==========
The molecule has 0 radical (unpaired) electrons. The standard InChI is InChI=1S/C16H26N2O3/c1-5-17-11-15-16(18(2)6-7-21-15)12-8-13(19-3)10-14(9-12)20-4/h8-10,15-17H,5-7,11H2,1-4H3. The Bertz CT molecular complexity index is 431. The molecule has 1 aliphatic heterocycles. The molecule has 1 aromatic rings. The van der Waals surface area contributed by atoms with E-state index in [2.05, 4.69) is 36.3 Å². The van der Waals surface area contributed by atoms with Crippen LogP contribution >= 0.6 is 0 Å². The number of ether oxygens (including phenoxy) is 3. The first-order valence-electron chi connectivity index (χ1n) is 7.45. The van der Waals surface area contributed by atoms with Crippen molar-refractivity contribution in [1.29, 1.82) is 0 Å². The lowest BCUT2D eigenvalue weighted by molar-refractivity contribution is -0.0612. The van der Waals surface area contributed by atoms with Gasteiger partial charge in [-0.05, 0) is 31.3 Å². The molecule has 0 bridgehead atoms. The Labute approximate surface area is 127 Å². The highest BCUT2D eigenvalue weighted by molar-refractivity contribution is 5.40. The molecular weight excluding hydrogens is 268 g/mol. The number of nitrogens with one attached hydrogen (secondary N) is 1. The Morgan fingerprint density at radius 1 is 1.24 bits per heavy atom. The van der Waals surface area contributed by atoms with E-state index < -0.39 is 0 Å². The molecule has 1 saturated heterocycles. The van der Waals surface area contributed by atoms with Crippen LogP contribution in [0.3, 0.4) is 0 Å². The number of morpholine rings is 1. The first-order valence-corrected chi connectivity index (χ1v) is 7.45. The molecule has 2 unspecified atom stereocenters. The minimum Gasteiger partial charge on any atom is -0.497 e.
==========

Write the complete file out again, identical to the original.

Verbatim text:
The molecule has 0 radical (unpaired) electrons. The standard InChI is InChI=1S/C16H26N2O3/c1-5-17-11-15-16(18(2)6-7-21-15)12-8-13(19-3)10-14(9-12)20-4/h8-10,15-17H,5-7,11H2,1-4H3. The Bertz CT molecular complexity index is 431. The molecule has 1 aliphatic heterocycles. The molecule has 1 aromatic rings. The van der Waals surface area contributed by atoms with E-state index in [2.05, 4.69) is 36.3 Å². The van der Waals surface area contributed by atoms with Crippen LogP contribution >= 0.6 is 0 Å². The number of ether oxygens (including phenoxy) is 3. The first-order valence-electron chi connectivity index (χ1n) is 7.45. The van der Waals surface area contributed by atoms with Crippen molar-refractivity contribution in [1.29, 1.82) is 0 Å². The lowest BCUT2D eigenvalue weighted by molar-refractivity contribution is -0.0612. The van der Waals surface area contributed by atoms with Gasteiger partial charge in [-0.05, 0) is 31.3 Å². The molecule has 0 bridgehead atoms. The Labute approximate surface area is 127 Å². The highest BCUT2D eigenvalue weighted by molar-refractivity contribution is 5.40. The molecular weight excluding hydrogens is 268 g/mol. The number of nitrogens with one attached hydrogen (secondary N) is 1. The Morgan fingerprint density at radius 1 is 1.24 bits per heavy atom. The van der Waals surface area contributed by atoms with E-state index < -0.39 is 0 Å². The molecule has 1 saturated heterocycles. The van der Waals surface area contributed by atoms with Crippen LogP contribution in [0.3, 0.4) is 0 Å². The number of morpholine rings is 1. The first-order valence-corrected chi connectivity index (χ1v) is 7.45. The molecule has 2 unspecified atom stereocenters. The minimum Gasteiger partial charge on any atom is -0.497 e.